‘Net Users Get Realtime Desktop Videoconf. SW
CU-SeeMe, software that d'es real-time videoconferencing over TCP/IP networks, is likely to do for videoconferencing on the Internet what Mosaic did forinformation retrieval. It was developed at Cornell University with funding and help from the NSF and others.CU-SeeMe comprises desktop clients for Windows and Mac, plus a server-like component called a Reflector. Person-to-person and group conferencing arepossible.Expressly designed for the widest range of users, CU-SeeMe d'esn't need any proprietary hardware and works over low-bandwidth network connections. Thecurrent freeware version transmits video in black and white at less than full-motion rates.White Pine Software, named master licensee of the CU-SeeMe technology, was chosen to develop commercially enhanced and supported versions.In August, they unveiled a beta version for the Windows platform that includes full audio and video capabilities, plus it will launch itself automatically from withinWeb browsers. One can download the beta now from White Pine's home page.Planned for a December release, the commercial Version 1.0 of CU-SeeMe will also include color video, better audio, whiteboard collaboration, support for 28.8modems and more. Native Windows, Windows 95, Mac and PowerPC support will be featured, and it will be interoperable with the freeware edition.To test drive the freeware version, download from Cornell at ftp://cu-seeme.cornell.edu/pub/cuseeme or http://cu-seeme.cornell. edu sites. White Pine Software,Nashua, NH, (603) 886-9050, www.wpine.com. MW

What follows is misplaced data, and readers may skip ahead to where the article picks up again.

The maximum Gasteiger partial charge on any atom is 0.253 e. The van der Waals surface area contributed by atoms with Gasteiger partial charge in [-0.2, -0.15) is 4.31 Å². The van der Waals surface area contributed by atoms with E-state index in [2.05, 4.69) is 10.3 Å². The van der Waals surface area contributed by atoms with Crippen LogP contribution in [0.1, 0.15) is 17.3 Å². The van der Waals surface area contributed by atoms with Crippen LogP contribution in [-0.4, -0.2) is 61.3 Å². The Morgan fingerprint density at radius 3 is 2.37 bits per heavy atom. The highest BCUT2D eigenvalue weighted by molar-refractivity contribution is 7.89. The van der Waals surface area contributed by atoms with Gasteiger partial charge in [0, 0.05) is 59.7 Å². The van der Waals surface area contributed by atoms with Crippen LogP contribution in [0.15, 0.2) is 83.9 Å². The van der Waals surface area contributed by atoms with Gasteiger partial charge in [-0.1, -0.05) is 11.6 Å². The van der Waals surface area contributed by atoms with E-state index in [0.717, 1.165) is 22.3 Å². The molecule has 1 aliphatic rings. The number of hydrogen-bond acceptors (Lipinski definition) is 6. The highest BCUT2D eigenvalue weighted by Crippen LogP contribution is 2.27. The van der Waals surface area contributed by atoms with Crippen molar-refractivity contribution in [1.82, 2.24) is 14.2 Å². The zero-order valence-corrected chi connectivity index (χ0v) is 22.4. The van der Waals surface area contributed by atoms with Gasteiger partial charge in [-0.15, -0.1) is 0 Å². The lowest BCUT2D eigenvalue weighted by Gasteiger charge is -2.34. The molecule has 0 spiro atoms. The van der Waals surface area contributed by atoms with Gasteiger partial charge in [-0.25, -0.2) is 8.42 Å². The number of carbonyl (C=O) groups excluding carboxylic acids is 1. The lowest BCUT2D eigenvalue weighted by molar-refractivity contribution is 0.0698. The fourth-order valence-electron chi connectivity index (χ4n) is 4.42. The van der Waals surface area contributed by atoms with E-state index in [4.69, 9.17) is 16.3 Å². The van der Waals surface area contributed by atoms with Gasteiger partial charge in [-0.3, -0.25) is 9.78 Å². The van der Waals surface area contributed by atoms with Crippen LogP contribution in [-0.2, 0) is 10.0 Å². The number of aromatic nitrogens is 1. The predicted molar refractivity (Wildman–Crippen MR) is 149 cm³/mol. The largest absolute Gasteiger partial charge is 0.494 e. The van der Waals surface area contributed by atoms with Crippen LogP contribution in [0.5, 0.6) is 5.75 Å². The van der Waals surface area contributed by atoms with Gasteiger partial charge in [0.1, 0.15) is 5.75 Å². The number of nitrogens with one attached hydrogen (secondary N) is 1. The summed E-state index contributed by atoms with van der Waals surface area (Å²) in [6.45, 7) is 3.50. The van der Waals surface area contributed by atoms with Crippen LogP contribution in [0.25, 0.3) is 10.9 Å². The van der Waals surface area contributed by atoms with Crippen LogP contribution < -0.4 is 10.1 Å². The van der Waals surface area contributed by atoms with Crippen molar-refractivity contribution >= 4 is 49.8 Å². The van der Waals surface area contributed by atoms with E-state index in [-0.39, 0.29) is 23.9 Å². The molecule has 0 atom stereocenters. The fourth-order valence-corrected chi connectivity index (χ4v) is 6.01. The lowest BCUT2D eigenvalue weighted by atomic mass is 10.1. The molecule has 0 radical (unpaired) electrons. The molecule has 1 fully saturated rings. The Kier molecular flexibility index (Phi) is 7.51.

This article originally appeared in the 10/01/1995 issue of THE Journal.